In Singapore, where there are limited numbers of private jets available for charter, wealthier travellers are choosing the convenience of scheduled services, which are building up capacity, observed Amy Lai, vice president, head of sales, UOB Travel.
“Singapore-based clients wanting to activate a charter may have to request for the jet to come to Singapore first, sometimes all the way from the US, and that pushes costs up,” Lai explained.
“For this reason, we see stronger demand for private air charters coming into Singapore than going out.”
Indeed, international and regional airlines have been scaling up scheduled services into and within Asia in recent weeks to cater to growing travel demand.
According to OAG, global airline capacity for the week of April 18, 2022 sits at 85.7 million seats, which is 22 per cent behind the same week in 2019. Its report for the week identified South-east Asia as the region with the strongest air capacity growth, rising by 4.3 per cent on the previous week with 44,000 more seats.
Wood is unfazed. In fact, he welcomes the expansion of scheduled services in the region.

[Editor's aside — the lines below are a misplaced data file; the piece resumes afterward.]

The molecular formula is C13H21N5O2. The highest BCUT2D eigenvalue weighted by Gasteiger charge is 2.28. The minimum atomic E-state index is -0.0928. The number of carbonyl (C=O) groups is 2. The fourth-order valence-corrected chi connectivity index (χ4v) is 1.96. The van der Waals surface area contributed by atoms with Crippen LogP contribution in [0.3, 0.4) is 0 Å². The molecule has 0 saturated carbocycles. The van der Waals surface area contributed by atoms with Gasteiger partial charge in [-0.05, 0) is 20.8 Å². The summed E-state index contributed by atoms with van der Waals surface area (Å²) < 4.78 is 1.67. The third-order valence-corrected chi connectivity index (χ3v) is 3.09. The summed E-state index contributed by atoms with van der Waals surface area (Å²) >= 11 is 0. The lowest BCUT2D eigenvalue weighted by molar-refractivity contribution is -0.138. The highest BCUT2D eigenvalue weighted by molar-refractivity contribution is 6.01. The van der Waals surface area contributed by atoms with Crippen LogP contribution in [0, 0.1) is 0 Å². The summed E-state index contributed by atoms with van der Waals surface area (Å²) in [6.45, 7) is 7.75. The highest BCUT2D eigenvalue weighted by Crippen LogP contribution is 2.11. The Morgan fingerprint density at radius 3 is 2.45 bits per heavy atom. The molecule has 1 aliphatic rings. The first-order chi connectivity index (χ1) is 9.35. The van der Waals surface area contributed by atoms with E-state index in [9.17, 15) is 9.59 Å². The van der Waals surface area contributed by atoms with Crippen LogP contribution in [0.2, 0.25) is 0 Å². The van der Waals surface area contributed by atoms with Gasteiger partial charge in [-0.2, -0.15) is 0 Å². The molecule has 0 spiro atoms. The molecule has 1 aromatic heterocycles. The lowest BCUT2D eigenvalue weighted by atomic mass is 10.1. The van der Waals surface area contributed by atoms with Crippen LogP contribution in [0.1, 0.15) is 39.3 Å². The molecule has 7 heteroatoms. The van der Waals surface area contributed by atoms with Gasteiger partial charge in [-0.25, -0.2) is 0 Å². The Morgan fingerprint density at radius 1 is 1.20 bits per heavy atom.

“Singapore Changi Airport has been no-go for private jets throughout Covid. It was only in March that the Civil Aviation Authority of Singapore reopened the airport to private jets, and that is fantastic. A lot of people that choose to fly to Singapore and use it as a gateway to Asia can now easily transfer onto a private jet to get to places where airlines do not fly,” he explained.
Private jet access is a boon to many private island resorts across Asia, which are gaining popularity among holidaymakers who want to rest and relax with loved ones in safe isolation. Banwa Private Island in the Philippines’ Palawan region works with Ascent Flights Global to offer guests direct flights from Manila via seaplanes and helicopters.
Furthermore, as airlines are not immediately returning services to pre-Covid levels, Wood is certain that private air charters will remain hot.
“For example, Phuket used to have 12 direct flights a day from Singapore to Phuket. At the moment, there is just a handful. If people want to go from Singapore to Phuket on a Friday afternoon after work, and return on Sunday night, there won’t be an easy option (with scheduled services). Private jets are the only way,” he said.
Not just for the rich and famous
Wood is hopeful that as more travellers come to appreciate the value of private air charters, they will also realise that such services are not just “toys for the rich and famous”.
He said a private air charter that is shared among friends would cost the same as a business class seat for each, but with elevated privacy, social distancing and travel ease.
“We have a group of seven friends chartering us in May – departing Friday afternoon to Phuket where they will spend a night, head over to Koh Samui for brunch and a great night out on Saturday, and onwards to a luxury boat trip on Sunday before flying home. We will touchdown in Singapore at 22.00. Now, that is a rockstar weekend!” he said.